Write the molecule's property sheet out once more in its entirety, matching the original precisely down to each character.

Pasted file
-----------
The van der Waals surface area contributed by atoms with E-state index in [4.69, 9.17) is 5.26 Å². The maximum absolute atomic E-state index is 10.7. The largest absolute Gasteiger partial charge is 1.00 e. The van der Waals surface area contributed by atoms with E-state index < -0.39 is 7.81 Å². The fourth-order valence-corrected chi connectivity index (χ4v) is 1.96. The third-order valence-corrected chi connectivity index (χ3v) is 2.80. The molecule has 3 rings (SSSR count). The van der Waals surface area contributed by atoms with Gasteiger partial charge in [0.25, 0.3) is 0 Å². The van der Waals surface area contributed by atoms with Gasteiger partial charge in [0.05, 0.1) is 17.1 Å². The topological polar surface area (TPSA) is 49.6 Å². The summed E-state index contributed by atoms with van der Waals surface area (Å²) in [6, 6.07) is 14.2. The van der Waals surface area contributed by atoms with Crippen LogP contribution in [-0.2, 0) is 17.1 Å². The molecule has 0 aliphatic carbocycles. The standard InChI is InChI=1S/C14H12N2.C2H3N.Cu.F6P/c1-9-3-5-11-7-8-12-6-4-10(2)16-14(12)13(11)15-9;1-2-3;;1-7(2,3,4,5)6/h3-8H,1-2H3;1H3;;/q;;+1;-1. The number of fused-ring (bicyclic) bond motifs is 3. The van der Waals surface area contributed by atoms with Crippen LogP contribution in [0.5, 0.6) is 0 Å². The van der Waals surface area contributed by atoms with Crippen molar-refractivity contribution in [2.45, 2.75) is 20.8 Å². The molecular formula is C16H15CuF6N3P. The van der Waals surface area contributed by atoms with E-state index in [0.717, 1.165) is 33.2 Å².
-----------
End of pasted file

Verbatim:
The van der Waals surface area contributed by atoms with E-state index in [4.69, 9.17) is 5.26 Å². The maximum absolute atomic E-state index is 10.7. The largest absolute Gasteiger partial charge is 1.00 e. The van der Waals surface area contributed by atoms with E-state index < -0.39 is 7.81 Å². The fourth-order valence-corrected chi connectivity index (χ4v) is 1.96. The third-order valence-corrected chi connectivity index (χ3v) is 2.80. The molecule has 3 rings (SSSR count). The van der Waals surface area contributed by atoms with Gasteiger partial charge in [0.25, 0.3) is 0 Å². The van der Waals surface area contributed by atoms with Gasteiger partial charge in [0.05, 0.1) is 17.1 Å². The topological polar surface area (TPSA) is 49.6 Å². The summed E-state index contributed by atoms with van der Waals surface area (Å²) in [6, 6.07) is 14.2. The van der Waals surface area contributed by atoms with Crippen LogP contribution in [-0.2, 0) is 17.1 Å². The molecule has 0 aliphatic carbocycles. The standard InChI is InChI=1S/C14H12N2.C2H3N.Cu.F6P/c1-9-3-5-11-7-8-12-6-4-10(2)16-14(12)13(11)15-9;1-2-3;;1-7(2,3,4,5)6/h3-8H,1-2H3;1H3;;/q;;+1;-1. The number of fused-ring (bicyclic) bond motifs is 3. The van der Waals surface area contributed by atoms with Crippen LogP contribution in [0.5, 0.6) is 0 Å². The van der Waals surface area contributed by atoms with Crippen molar-refractivity contribution in [2.45, 2.75) is 20.8 Å². The molecular formula is C16H15CuF6N3P. The van der Waals surface area contributed by atoms with E-state index in [0.717, 1.165) is 33.2 Å².